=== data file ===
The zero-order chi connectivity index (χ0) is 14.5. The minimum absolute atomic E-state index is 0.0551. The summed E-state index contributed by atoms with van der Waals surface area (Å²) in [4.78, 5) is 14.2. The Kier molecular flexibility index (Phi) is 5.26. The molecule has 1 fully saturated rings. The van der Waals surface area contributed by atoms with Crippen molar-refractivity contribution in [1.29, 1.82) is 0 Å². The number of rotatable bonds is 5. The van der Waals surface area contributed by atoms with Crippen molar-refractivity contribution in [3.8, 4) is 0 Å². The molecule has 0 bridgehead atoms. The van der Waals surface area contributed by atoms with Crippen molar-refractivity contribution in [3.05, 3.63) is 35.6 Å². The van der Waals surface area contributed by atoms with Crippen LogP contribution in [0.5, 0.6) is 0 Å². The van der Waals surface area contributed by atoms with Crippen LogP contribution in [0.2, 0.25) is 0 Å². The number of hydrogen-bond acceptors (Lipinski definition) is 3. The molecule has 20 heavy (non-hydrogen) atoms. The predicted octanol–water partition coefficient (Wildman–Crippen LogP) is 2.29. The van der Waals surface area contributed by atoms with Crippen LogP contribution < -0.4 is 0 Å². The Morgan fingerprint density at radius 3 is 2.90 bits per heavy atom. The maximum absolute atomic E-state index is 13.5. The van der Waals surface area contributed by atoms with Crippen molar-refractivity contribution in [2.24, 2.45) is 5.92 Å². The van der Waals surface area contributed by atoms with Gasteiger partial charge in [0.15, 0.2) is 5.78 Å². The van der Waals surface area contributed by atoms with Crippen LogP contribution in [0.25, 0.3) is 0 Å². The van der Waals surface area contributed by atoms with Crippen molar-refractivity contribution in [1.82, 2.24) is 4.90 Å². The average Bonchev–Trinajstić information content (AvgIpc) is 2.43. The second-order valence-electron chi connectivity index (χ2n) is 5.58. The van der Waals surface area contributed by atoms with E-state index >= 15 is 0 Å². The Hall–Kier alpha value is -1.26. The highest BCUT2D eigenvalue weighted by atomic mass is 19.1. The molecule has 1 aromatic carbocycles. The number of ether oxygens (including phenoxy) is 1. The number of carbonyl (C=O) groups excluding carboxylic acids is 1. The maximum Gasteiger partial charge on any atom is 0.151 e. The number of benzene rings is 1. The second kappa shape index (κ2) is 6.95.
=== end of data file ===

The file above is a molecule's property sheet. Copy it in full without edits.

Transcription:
The zero-order chi connectivity index (χ0) is 14.5. The minimum absolute atomic E-state index is 0.0551. The summed E-state index contributed by atoms with van der Waals surface area (Å²) in [4.78, 5) is 14.2. The Kier molecular flexibility index (Phi) is 5.26. The molecule has 1 fully saturated rings. The van der Waals surface area contributed by atoms with Crippen molar-refractivity contribution in [1.29, 1.82) is 0 Å². The number of rotatable bonds is 5. The van der Waals surface area contributed by atoms with Crippen molar-refractivity contribution in [3.8, 4) is 0 Å². The molecule has 0 bridgehead atoms. The van der Waals surface area contributed by atoms with Crippen molar-refractivity contribution in [3.05, 3.63) is 35.6 Å². The van der Waals surface area contributed by atoms with Crippen LogP contribution in [0.5, 0.6) is 0 Å². The van der Waals surface area contributed by atoms with Crippen LogP contribution in [0.2, 0.25) is 0 Å². The number of hydrogen-bond acceptors (Lipinski definition) is 3. The molecule has 20 heavy (non-hydrogen) atoms. The predicted octanol–water partition coefficient (Wildman–Crippen LogP) is 2.29. The van der Waals surface area contributed by atoms with Crippen LogP contribution < -0.4 is 0 Å². The Morgan fingerprint density at radius 3 is 2.90 bits per heavy atom. The maximum absolute atomic E-state index is 13.5. The van der Waals surface area contributed by atoms with Crippen molar-refractivity contribution in [2.24, 2.45) is 5.92 Å². The van der Waals surface area contributed by atoms with Gasteiger partial charge in [0.15, 0.2) is 5.78 Å². The van der Waals surface area contributed by atoms with Crippen LogP contribution in [0.25, 0.3) is 0 Å². The van der Waals surface area contributed by atoms with Crippen molar-refractivity contribution in [1.82, 2.24) is 4.90 Å². The average Bonchev–Trinajstić information content (AvgIpc) is 2.43. The second-order valence-electron chi connectivity index (χ2n) is 5.58. The van der Waals surface area contributed by atoms with E-state index >= 15 is 0 Å². The Hall–Kier alpha value is -1.26. The highest BCUT2D eigenvalue weighted by atomic mass is 19.1. The molecule has 1 aromatic carbocycles. The number of ether oxygens (including phenoxy) is 1. The number of carbonyl (C=O) groups excluding carboxylic acids is 1. The maximum Gasteiger partial charge on any atom is 0.151 e. The number of benzene rings is 1. The second kappa shape index (κ2) is 6.95.